SUMMERLAND, B.C. — Harvest came early this year for most tree fruit in British Columbia’s Okanagan Valley.
That normally wouldn’t be a problem given good quality and strong yields, but it does create unique challenges.
For cherries, that meant having to pass on sales into markets that normally buy late season varieties.
“The season was very early this year. We were three or as much as four weeks earlier than normal,” said Glen Lucas, general manager of the B.C. Fruit Growers Association.
He said even though the province now grows more later-maturing cherries, the crop still came too early to suit some markets.
“We were not able to satisfy demand for late season cherries because it finished so early this year.”
Specifically, he pointed to the Moon Festival celebrated in China and other Asian countries. It falls based on the full moon around the autumn equinox (between Sept. 8 and Oct. 7 on the Gregorian calendar). The festival normally eats up a large supply of late-season cherries.
Even though newer, later-maturing varieties, such as Staccato, have extended cherry-picking season into late August or September from late July, they could not be kept fresh long enough to supply the late-season buyers.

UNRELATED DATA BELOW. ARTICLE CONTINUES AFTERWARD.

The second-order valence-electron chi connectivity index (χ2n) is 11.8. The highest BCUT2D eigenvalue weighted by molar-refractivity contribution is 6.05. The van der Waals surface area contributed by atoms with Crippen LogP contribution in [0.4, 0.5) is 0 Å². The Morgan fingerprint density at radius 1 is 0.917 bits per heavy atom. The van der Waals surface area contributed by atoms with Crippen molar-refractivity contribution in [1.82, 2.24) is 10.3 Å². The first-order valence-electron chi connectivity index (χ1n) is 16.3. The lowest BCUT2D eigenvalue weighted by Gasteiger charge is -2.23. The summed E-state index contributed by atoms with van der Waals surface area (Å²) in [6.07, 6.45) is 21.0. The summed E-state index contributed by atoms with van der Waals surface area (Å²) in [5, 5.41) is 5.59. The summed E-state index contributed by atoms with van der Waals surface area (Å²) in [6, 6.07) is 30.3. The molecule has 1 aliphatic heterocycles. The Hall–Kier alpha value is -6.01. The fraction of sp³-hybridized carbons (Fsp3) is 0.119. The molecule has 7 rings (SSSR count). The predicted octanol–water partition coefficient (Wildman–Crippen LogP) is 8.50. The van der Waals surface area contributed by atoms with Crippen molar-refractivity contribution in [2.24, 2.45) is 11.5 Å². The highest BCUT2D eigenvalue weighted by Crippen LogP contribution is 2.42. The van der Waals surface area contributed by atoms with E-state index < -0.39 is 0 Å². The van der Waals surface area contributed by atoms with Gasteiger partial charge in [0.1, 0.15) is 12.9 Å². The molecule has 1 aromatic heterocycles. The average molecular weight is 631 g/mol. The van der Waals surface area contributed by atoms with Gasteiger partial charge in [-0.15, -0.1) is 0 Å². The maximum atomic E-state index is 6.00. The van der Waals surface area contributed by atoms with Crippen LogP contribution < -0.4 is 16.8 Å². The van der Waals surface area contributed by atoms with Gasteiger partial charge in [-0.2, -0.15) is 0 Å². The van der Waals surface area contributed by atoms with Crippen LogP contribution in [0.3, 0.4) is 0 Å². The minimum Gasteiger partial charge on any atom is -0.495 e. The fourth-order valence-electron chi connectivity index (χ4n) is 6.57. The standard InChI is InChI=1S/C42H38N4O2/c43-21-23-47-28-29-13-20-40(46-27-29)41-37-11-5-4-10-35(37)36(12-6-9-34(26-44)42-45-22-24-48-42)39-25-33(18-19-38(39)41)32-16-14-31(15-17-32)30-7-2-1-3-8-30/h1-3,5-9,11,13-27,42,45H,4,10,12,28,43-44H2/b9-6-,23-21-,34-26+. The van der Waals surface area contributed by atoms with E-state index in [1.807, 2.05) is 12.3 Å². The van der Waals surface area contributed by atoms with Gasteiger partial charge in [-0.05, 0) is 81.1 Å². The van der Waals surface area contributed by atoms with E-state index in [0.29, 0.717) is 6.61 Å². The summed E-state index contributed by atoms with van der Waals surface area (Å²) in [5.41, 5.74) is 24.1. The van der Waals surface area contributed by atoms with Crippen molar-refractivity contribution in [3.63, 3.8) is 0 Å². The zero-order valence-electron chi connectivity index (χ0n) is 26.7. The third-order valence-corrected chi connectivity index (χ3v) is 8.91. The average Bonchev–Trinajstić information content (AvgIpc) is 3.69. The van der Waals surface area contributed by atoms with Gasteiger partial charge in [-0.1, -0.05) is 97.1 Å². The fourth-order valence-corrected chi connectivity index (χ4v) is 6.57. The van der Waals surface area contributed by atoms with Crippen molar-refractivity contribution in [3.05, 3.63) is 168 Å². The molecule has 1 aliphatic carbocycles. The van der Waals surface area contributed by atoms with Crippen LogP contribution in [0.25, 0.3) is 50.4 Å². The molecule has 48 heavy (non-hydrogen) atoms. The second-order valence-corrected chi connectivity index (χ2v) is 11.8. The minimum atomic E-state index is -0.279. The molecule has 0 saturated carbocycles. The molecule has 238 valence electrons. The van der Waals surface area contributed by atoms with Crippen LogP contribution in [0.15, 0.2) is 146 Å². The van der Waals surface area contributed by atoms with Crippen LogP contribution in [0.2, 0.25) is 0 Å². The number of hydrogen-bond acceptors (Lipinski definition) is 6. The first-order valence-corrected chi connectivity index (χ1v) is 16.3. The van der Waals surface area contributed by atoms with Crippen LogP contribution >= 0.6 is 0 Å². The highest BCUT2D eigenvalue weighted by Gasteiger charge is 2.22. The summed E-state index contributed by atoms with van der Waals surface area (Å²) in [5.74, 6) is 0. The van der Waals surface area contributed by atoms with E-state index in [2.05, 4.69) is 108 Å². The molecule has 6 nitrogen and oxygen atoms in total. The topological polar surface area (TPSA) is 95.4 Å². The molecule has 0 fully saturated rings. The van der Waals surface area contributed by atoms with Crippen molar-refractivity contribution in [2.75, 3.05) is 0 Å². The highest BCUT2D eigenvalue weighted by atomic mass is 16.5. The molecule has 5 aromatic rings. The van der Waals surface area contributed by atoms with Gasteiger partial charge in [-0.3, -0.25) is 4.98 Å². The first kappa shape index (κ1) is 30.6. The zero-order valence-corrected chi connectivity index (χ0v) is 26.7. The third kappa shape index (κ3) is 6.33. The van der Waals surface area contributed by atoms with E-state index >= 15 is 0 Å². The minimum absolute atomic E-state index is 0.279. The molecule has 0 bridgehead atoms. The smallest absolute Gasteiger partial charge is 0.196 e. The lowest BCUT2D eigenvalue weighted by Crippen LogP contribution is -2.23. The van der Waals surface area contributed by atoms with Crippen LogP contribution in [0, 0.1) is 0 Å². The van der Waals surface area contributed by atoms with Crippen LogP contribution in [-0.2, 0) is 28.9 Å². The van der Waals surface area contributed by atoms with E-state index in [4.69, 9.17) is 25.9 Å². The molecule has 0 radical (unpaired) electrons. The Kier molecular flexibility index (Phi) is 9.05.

On the bright side, Lucas said that meant Canadian cherry lovers had a good supply of the larger, more firm late-maturing varieties, such as Staccato.
And this season’s crop was decent in both quality and quantity, he said.
Early- and mid-season challenges were caused by periodic rainfall throughout the Okanagan, but growers appear to have limited damage by using blowers and wind machines to help reduce splitting.
“We got through it and it was good, but it wasn’t a banner year.”
Numbers for this year aren’t in, but B.C. produced 17,100 tonnes of cherries last year, up from 15,424 in 2014, according to Statistics Canada.
In Oliver, in the South Okanagan, dry weather took some of the sheen off of this year’s cherry crop.
Pinder Dhaliwal, vice-president of B.C. Fruit Growers, said the blossoms looked promising, but there were hidden issues below. Dried pistils were unable to pollinate.
“To the naked eye, the flowers looked great — nice and white and everything, but because of the heat, even if the bee sat on it, it (pollen) just fell.”
This year’s peach crop, also above-average in yield, faced similar timing challenges.
Peaches are a much smaller crop overall than cherries, so small brokers handle most sales and specific numbers are not available.
However, because they were harvested two weeks early, it created some small issues with demand.
“Consumers are so used to a different time,” Dhaliwal said.
“They always peg things down to a specific time, for canning or whatever. It throws consumers off when it’s early.”